Poem — Caoilinn Hughes

The Transit of Venus

They will lift their pencils and angle them like life drawers,
sizing up Venus against Sól with abstract sums, stiff deductions.

They may see the lead and sniff at how far we have arisen.
They may see and sigh at the recursion. A sun is a sun is a sun.

The telescope is a spyglass into the future, into the slip of the past;
filtering out strata—the lustre that would insult the vitreous mass.

They will watch the brave black circle coming into prospect,
slipping into the bull ring of incandescence, at 3.846×1026 Watts.

By optical device, they will learn that lead would melt on Venus;
that H2SO4 spells neither Hello nor SOS. A salute to Helios?

They will recoil to crows in cornfields, witches on straw brooms,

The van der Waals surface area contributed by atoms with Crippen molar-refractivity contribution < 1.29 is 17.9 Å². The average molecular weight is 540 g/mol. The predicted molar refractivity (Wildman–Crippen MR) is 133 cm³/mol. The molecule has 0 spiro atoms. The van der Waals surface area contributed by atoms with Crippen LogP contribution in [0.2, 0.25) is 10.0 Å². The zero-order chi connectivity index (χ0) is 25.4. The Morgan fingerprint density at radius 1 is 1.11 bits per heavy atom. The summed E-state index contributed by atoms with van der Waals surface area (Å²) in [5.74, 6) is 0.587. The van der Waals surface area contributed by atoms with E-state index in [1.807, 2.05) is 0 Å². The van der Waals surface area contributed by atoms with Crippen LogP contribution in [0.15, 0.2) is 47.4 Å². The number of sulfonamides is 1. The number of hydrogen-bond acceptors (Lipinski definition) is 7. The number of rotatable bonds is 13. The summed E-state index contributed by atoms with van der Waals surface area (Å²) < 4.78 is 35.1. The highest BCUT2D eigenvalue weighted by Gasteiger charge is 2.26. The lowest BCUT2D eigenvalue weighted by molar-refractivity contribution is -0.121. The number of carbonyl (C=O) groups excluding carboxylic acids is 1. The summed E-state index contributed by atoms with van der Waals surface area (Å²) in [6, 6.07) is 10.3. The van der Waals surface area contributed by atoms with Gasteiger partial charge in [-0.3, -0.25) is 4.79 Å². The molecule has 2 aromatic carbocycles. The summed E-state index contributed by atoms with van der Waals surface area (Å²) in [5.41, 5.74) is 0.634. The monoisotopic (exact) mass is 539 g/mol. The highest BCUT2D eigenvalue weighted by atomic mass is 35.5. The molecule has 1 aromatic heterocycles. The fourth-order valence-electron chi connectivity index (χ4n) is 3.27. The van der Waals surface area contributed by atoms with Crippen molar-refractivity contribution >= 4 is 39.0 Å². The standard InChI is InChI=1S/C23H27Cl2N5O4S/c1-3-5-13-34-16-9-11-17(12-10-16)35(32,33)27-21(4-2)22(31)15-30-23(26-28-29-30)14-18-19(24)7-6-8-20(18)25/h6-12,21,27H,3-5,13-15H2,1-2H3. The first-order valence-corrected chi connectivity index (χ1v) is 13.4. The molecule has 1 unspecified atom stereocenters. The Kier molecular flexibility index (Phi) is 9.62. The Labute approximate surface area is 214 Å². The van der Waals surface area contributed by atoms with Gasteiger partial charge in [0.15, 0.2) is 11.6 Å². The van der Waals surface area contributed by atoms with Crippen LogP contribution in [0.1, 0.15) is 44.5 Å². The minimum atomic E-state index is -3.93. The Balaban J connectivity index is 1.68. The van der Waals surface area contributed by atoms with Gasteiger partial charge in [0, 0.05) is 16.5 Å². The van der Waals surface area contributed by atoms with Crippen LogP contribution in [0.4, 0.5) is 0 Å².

Tintin, perhaps, the relapse of the Earth to aphelion, the grinning moon.

They will contend with the hundred and fifty million kilometre void;
the inbetween of centaurs, bullion meteors, trojans, asteroids.

They will imagine being James Cook rounding the bravura bend
of Tolaga Bay with its hard-wearing people, its unpolluted sands;

shaking hands with Tupaea, or pressing noses—who knows?—
trading crops, brushstroke techniques, a woe is a woe is a woe;

meeting the far removed Tangata Whenua, agreeing on the beauty
of the country, the plants, the splendour of astronomy, the mortal duty

to understand the recurring error, hold the warning in their hands:
to persevere with the endeavour to bridge the long, reluctant lands.

Caoilinn Hughes

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